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February 1980

Presenile Cataract Formation and Decreased Activity of Galactosemic Enzymes

Author Affiliations

From the Combined Program in Ophthalmology, the University of Alabama in Birmingham-Eye Foundation Hospital (Dr Skalka), and the Division of Hematology and Oncology, the University of Alabama in Birmingham (Dr Prchal).

Arch Ophthalmol. 1980;98(2):269-273. doi:10.1001/archopht.1980.01020030265003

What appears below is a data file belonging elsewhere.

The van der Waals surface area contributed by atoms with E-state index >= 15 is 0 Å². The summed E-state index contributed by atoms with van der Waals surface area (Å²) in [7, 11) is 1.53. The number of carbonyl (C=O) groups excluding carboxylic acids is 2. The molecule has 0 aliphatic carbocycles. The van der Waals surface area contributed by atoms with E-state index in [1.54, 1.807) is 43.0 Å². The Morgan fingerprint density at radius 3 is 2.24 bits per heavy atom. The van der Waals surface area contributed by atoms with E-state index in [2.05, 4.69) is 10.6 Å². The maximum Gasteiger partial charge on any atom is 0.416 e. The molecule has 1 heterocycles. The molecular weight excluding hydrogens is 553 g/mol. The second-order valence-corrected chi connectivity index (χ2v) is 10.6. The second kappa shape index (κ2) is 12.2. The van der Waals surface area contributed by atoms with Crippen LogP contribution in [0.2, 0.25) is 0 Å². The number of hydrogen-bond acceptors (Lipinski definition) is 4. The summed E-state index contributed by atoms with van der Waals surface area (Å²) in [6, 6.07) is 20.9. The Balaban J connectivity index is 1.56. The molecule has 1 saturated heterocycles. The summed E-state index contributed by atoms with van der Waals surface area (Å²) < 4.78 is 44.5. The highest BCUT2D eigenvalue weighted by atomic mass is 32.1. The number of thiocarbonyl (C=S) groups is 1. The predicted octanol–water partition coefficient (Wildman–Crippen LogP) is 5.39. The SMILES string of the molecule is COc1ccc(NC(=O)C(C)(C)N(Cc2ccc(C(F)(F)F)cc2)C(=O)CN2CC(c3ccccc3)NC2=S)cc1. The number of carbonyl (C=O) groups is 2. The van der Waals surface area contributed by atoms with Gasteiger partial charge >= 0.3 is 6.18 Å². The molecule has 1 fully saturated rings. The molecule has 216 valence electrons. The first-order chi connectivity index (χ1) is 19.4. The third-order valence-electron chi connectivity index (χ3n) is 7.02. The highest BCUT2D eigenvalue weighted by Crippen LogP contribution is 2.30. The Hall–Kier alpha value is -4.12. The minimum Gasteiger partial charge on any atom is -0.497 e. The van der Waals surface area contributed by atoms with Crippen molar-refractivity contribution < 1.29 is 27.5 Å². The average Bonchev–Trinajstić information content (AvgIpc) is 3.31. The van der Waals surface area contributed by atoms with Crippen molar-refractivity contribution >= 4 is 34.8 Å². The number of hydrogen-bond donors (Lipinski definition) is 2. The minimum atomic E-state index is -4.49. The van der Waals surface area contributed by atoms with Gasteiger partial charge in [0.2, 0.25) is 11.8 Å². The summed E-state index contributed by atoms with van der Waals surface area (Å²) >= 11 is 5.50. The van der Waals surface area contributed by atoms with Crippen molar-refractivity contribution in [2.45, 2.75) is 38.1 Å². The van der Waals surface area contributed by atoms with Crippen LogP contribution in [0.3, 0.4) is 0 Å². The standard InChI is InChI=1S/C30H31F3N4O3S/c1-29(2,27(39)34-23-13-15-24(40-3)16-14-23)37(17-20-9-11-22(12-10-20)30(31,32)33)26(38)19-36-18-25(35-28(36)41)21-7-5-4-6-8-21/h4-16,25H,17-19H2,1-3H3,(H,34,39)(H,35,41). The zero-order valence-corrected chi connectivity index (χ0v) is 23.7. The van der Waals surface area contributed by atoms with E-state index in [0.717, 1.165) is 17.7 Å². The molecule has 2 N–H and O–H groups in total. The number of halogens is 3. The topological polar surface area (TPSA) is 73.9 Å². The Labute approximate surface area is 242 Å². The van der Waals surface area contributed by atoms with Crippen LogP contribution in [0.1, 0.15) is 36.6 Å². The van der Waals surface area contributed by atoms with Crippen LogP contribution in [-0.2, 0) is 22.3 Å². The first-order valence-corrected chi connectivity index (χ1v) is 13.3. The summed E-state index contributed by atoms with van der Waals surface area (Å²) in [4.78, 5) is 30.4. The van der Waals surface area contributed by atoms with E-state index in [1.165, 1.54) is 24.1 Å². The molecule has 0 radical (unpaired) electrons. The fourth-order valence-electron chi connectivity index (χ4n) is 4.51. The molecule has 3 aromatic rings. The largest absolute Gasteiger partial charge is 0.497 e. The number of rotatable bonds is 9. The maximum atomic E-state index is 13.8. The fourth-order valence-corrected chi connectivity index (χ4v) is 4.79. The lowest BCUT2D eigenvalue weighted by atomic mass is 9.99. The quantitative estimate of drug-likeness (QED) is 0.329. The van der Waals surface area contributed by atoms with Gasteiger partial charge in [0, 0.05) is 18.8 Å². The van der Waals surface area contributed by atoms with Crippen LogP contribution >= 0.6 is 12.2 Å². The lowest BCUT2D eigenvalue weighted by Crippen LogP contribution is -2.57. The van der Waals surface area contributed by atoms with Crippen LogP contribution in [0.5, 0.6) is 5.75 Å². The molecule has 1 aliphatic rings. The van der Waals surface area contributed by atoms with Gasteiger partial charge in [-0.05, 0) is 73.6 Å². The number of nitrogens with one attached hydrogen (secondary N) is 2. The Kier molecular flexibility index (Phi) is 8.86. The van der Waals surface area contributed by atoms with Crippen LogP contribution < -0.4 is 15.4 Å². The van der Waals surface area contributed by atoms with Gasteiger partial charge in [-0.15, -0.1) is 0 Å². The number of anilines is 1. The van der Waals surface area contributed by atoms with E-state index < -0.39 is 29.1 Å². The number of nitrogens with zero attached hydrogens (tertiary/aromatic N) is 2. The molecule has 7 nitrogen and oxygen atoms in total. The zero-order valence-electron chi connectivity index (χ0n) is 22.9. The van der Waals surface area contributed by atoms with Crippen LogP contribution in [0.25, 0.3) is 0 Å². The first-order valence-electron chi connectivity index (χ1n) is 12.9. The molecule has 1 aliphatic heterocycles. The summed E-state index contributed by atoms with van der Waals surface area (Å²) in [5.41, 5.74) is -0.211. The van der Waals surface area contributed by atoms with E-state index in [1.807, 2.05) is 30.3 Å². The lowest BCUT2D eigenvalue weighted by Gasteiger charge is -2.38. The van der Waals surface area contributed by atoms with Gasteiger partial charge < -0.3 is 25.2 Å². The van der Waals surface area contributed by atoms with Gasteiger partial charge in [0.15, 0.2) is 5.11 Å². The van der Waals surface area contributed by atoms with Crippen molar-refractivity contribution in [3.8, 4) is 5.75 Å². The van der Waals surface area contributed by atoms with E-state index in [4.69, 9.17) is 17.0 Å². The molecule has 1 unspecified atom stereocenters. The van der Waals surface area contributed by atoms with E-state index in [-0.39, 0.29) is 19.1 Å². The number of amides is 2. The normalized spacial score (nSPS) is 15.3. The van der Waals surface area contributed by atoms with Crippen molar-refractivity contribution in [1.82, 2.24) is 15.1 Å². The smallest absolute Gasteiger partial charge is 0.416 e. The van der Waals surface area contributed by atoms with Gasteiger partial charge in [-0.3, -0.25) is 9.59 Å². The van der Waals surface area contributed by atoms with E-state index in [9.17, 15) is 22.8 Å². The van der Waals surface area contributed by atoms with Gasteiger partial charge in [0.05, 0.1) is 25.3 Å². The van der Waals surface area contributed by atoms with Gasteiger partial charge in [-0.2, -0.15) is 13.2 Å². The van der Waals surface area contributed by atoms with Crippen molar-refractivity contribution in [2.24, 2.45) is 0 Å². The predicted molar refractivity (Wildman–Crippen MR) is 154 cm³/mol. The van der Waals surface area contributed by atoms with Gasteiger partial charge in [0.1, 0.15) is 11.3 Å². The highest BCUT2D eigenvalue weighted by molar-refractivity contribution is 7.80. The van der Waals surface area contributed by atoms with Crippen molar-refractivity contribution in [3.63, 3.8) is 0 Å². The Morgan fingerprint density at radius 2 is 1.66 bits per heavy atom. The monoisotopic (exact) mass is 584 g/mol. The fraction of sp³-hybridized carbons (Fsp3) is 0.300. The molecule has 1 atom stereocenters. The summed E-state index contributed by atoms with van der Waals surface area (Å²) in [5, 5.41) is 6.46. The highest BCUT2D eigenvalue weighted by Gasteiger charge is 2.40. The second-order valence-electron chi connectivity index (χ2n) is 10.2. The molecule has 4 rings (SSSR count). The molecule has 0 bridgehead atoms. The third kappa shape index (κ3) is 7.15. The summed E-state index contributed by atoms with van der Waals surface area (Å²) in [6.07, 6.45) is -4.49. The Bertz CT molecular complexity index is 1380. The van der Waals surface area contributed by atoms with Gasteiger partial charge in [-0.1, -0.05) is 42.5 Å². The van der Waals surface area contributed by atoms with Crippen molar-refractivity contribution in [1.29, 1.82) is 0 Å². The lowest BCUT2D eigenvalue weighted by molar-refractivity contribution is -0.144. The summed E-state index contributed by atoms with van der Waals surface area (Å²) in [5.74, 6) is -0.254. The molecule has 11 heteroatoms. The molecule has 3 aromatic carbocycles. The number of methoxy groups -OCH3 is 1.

• One hundred forty-seven patients, 144 with advanced cataract formation, had determinations of erythrocyte galactokinase and galactose-1-phosphate uridyl transferase performed. Significant reduction (more than 2 SDs) of one of these enzymes was found in 47.4% of patients 50 years old or less with presenile "idiopathic" bilateral cataracts, 7.1% of other patients with cataracts aged 50 years or less, and 3.8% of patients with cataracts aged 51 years or more. The differences between the group with presenile idiopathic cataracts and the other groups were statistically highly significant (P <.001). Patients with reduced activity of galactokinase or galactose-1-phosphate uridyl transferase (presumed heterozygotes) compose about 1% of the general population, appear to be more susceptible to idiopathic presenile cataract formation, and may be more prone to secondary cataract formation after a variety of lenticular insults. Dietary restriction of milk and milk products may prevent or delay cataract formation in these individuals.

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